Economy, Arab Spring, 2012 Election Were Year’s Top News Stories

20 percent of the time news was being covered, it was about the economy

It’s the economy, stupid.

The “faltering U.S. economy” was the most-covered story by the nation’s media this past year, according to the Pew Research Center’s Project for Excellence in Journalism.

It took up 20 percent of the newshole studied, which includes newspapers, online, television and radio news. That is a 40 percent increase over 2010.

How does the organization put the report together?

“PEJ’s The Year in News is derived from an analysis of close to 46,000 stories produced from January 1-December 11, 2011 that were examined as part of the group’s ongoing content analysis of 52 different traditional news outlets from the main five media sectors, its News Coverage Index. The report also includes an analysis of the year in social media, based on the group’s weekly analysis of blogs and Twitter, the New Media Index,” the report said.

Also Read: Jon Stewart: Let’s ‘Transformer’ Into a ‘Campaign-Based Economy’ (Video)

The year was also characterized by a substantial increase in coverage of international news, as the “Middle East Unrest” was the second most covered story at 12 percent.

The Japanese earthquake and tsunami, the death of Osama Bin Laden, the war in Afghanistan and the European economy were all in the top 10 as well.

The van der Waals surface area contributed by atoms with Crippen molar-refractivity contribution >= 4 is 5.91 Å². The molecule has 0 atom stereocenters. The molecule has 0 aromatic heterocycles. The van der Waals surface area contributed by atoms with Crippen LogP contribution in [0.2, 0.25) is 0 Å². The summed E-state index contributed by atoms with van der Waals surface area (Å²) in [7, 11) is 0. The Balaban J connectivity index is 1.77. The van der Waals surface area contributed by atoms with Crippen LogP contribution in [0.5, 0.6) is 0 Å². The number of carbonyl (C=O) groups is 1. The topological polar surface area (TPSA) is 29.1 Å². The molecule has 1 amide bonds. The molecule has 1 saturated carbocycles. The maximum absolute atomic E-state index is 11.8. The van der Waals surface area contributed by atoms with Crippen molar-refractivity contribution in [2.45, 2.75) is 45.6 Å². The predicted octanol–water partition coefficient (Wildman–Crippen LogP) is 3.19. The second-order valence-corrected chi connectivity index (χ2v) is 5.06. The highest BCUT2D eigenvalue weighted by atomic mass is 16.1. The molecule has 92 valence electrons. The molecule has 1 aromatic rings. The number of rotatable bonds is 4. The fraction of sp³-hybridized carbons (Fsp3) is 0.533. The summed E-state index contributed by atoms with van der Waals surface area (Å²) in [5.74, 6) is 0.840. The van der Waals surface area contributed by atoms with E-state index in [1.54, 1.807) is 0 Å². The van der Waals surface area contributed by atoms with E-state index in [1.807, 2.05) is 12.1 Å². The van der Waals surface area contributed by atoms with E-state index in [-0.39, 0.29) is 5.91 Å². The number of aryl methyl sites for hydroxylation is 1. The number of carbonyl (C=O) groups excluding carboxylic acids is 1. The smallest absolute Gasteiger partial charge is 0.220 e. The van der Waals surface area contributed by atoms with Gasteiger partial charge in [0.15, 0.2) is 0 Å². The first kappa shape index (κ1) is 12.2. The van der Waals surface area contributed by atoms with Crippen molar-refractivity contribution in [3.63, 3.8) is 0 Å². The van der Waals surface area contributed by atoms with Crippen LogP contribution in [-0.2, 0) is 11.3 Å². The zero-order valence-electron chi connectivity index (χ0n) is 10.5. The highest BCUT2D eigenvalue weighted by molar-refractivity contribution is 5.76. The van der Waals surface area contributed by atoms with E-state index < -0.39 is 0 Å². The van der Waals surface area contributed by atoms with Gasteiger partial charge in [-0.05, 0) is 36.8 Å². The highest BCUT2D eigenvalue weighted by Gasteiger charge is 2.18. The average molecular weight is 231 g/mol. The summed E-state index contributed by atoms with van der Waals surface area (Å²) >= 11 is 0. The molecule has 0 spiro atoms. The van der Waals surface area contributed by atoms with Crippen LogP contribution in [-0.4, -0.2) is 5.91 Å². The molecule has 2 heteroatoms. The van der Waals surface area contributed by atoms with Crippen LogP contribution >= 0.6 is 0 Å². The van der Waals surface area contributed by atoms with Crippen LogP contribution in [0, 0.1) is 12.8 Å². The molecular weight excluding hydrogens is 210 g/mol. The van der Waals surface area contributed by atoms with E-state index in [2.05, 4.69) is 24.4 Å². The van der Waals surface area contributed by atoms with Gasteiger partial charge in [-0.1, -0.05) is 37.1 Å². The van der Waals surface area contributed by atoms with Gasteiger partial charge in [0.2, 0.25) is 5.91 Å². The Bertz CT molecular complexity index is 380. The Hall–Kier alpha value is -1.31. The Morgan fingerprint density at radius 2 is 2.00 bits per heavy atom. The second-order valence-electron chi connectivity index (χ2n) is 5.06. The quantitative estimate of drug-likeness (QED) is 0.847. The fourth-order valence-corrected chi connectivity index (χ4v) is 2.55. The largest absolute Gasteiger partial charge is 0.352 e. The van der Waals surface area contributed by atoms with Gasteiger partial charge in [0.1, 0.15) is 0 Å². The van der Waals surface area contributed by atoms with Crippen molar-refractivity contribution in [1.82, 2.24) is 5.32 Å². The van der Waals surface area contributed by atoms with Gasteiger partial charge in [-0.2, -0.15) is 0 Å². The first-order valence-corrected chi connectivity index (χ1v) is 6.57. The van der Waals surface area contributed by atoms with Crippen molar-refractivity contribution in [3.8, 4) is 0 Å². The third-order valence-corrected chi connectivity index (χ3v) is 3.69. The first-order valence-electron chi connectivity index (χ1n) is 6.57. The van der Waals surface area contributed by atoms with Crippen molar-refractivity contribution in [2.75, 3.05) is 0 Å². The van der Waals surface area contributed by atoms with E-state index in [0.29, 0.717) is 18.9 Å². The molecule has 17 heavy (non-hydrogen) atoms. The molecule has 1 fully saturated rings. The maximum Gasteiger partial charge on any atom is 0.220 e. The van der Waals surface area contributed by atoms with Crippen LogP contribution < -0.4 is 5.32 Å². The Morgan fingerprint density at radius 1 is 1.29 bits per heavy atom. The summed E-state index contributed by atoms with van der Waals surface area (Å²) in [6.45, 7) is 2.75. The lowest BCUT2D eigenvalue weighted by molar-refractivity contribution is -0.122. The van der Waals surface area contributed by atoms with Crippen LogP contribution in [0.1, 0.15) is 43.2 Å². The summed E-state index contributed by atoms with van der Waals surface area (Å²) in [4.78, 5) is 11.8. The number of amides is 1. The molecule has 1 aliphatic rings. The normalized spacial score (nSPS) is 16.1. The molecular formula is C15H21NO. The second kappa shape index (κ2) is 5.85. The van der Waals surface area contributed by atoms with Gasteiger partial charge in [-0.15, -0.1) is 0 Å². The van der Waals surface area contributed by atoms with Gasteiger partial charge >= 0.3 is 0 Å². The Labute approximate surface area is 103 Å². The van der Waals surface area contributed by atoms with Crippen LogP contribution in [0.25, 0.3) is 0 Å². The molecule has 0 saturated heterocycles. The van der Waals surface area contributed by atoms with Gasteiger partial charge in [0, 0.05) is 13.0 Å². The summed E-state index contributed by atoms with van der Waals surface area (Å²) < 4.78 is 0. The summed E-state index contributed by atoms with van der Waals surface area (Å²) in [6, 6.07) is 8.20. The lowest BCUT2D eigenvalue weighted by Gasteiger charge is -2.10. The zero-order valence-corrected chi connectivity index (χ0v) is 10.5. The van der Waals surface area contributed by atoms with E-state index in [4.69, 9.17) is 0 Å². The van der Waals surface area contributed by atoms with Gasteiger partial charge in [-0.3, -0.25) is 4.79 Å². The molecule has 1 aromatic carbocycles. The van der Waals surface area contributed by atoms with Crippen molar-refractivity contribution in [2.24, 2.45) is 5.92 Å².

Also notable was the sheer amount of major breaking news stories, prompting the PEJ to dub 2011 “The Year of the Mega Story.”

In five different weeks, one story took up more than 50 percent of the newshole, led by the killing of Osama Bin Laden in early May. That story registered a 69 percent between May 2 and 8, the biggest weekly story since January 2007.

On the American politics side, expect a heavy dose of 2012 election coverage – not that that comes as any surprise.

The 2012 election was already the third most-covered story of 2011, taking up 9 percent of the newshole. President Barack Obama was also the top newsmakers, and it was not even close.

Was there any difference in hwo the TV networks covered all this?

MSNBC spent more time on the economy than its counterparts at FOX and CNN while CNN spent more time on international coverage than the other networks.

There was not a ton of variation at the major networks, though CBS did devote more time to those two lead stories than ABC or NBC.